Its Fun... Most people that earn a seaplane rating will tell you that it was the most fun they have ever had both flying and earning a pilot rating.
Expand your horizons... Earning your seaplane rating will open new horizons teaching pilots greater skills flying low and slow close to the ground and water. Each landing and you takeoff that you do in a seaplane will be different, unlike land flying where most pilots operate on paved surfaces that are smooth, long and obstruction free, landing on water is challenging. The water's surface condition must be read, boat and marine traffic must be accounted for an avoided, water depth must be read, in water and out of water obstructions must be identified, and boating skills must be mastered to dock ramp and beach a seaplane.
Set yourself apart... Less than with less than 3% of pilots are seaplane rated, and those that have earned a seaplane rating and have seaplane flight experience are highly regarded by not only fellow peer pilots, but also employees of professional pilots.
Adventure.... Seaplanes do not require runways and 80% of the earth is covered in water. So while land flying requires humans to build a runway whether it is a dirt runway or a paved runway. Seaplanes are the truest form of back country flying, and require no surface preparation. This means that they are more remote and even non-remote lakes, rivers, and even oceans become destinations and accessible to those that have gone the extra mile to earn a seaplane rating. This means there will never be as many runways as there are bodies of water for seaplanes to operate from.
As with any activity or skill, some people will find earning a seaplane easier and more natural than others. Overall, most will tell you developing the skills needed to earn the rating were not that hard. This will be especially true of those that are used to flying tailwheel, stick or aerobatic aircraft and that have sharp stick and rudder skills.
Most pilots will choose to obtain a single engine land pilots license before, seeking a single engine seaplane license as an add on rating. To earn a seaplane rating, you must demonstrate proficiency. There is no set level of experience for the rating. Six to eight flight hours is enough time for most pilots to become proficient, but this will vary with each seaplane pilot student and the expectations set by their flight instructor and examiner.
If one chooses to receive their initial single engine private license in a seaplane, they will have to not only meet the requirements of the single engine private pilots license, but they will also have to demonstrate the proficiency required to obtain the single engine seaplane rating.
Sport Pilot Sea Endorsement
Sport pilots can fly LSA intended for water operations with training and an endorsement from a seaplane-rated CFI. (Note, for amphibs with conventional gear for land use, SeaRey and Aventura, for example, you’ll have to add the tailwheel endorsement if you don’t have it already.)
To get the single-engine sea class rating, you must:
• Receive a logbook endorsement from an authorized CFI certifying aeronautical knowledge and flight proficiency;
• Successfully complete a proficiency check from an authorized CFI other than the one you trained with;
• Complete FAA Form 8710-11 for the new privilege and present this application to the authorized CFI who conducted the proficiency check;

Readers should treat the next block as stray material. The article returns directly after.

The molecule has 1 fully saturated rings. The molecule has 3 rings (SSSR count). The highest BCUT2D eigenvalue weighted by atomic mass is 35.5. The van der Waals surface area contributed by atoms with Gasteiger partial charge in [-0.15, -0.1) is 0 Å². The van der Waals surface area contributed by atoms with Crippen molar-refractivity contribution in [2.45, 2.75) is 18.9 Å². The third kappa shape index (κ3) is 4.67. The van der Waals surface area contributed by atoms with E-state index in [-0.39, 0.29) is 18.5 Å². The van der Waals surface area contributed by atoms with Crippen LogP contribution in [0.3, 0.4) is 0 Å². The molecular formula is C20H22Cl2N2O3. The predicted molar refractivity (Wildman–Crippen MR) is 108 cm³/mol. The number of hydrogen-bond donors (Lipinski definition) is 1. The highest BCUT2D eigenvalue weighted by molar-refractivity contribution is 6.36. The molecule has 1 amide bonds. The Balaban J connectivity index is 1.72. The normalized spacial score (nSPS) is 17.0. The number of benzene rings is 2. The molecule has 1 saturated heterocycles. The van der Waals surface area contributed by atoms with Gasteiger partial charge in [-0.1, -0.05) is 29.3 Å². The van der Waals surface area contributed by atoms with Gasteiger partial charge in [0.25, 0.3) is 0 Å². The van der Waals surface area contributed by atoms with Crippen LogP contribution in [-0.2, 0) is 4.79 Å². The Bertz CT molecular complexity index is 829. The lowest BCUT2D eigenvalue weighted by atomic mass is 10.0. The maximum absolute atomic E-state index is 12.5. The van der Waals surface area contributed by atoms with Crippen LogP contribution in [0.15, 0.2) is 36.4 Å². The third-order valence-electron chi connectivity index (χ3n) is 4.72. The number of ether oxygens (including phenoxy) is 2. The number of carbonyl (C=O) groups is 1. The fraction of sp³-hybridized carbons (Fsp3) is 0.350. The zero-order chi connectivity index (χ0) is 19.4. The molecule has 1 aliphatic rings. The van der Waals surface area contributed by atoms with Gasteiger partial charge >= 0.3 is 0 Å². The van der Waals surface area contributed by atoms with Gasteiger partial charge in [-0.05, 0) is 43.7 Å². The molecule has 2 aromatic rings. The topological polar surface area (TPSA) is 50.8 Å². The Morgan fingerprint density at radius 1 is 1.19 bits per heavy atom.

The Sport Pilot certificate was created in September 2004 after years of work by the Experimental Aircraft Association (EAA). The intent of the new rule was to lower the barriers of entry into aviation and make flying more affordable and accessible.
The new rule also created the Light Sport Aircraft (LSA) category of aircraft, which are smaller, lower-powered aircraft. The sport pilot certificate offers limited privileges mainly for recreational use. It is the only powered aircraft certificate that does not require a medical certificate; a valid vehicle driver's license can be used as proof of medical competence provided the prospective pilot was not rejected for their last Airman Medical Certificate.
Before a trainee can start the solo phase of flight training, a Student Sport Pilot Certificate must be issued by the Federal Aviation Administration (FAA). These may be obtained from an FAA Flight Standards District Office or FAA Designated Pilot Examiner.
To qualify for the Sport Pilot Certificate, an applicant must:
• Be at least 16 years of age (14 for glider or balloon)
• Be able to read, speak, write, and understand English
• Log at least 20 hours of flight time, of which at least 15 hours must be dual instruction with a qualified flight instructor, 2 hours must be cross-country dual instruction and 5 hours must be solo flight
• Fly one solo cross-country flight over a total distance of 75 or more nautical miles to two different destinations to a full-stop landing. At least one leg of this cross-country must be over a total distance of at least 25 nautical miles (46 km).
• Have received 2 hours of dual instruction in the preceding 60 days, in preparation for the Practical Test
• Pass a Knowledge (written) test
• Pass a Practical (oral and flight) test
• Have a valid US State drivers license or a current 3rd class or higher Airman Medical Certificate
Sport Pilots are only eligible to fly aircraft that are either certified specifically as light-sport aircraft (LSA) or were certified prior to the LSA regulations and are within the maximum weight and performance limitations of light-sport aircraft.
The restrictions placed on a pilot exercising the privileges of a Sport pilot certificate are:
• No more than one passenger
• Daytime flight only (civil twilight is used to define day/night)
The Sport pilot certificate is also ineligible for additional ratings (such as an Instrument rating), although time in light-sport aircraft can be used towards the experience requirement of other ratings on higher certificate types.